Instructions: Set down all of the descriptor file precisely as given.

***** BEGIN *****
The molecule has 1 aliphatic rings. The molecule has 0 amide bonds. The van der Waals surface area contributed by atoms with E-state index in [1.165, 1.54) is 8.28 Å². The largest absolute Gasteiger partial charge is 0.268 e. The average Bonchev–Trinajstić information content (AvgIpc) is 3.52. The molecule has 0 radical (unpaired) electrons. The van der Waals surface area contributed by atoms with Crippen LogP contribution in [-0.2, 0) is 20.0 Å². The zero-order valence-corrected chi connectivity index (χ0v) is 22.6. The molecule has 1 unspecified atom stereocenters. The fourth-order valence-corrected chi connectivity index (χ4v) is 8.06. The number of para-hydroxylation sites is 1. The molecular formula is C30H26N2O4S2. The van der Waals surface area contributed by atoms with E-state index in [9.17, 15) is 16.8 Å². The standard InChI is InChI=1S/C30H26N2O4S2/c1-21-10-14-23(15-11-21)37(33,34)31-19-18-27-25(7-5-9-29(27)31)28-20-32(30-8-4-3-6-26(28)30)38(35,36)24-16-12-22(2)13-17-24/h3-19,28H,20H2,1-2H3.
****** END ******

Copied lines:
The molecule has 1 aliphatic rings. The molecule has 0 amide bonds. The van der Waals surface area contributed by atoms with E-state index in [1.165, 1.54) is 8.28 Å². The largest absolute Gasteiger partial charge is 0.268 e. The average Bonchev–Trinajstić information content (AvgIpc) is 3.52. The molecule has 0 radical (unpaired) electrons. The van der Waals surface area contributed by atoms with Crippen LogP contribution in [-0.2, 0) is 20.0 Å². The zero-order valence-corrected chi connectivity index (χ0v) is 22.6. The molecule has 1 unspecified atom stereocenters. The fourth-order valence-corrected chi connectivity index (χ4v) is 8.06. The number of para-hydroxylation sites is 1. The molecular formula is C30H26N2O4S2. The van der Waals surface area contributed by atoms with E-state index in [9.17, 15) is 16.8 Å². The standard InChI is InChI=1S/C30H26N2O4S2/c1-21-10-14-23(15-11-21)37(33,34)31-19-18-27-25(7-5-9-29(27)31)28-20-32(30-8-4-3-6-26(28)30)38(35,36)24-16-12-22(2)13-17-24/h3-19,28H,20H2,1-2H3.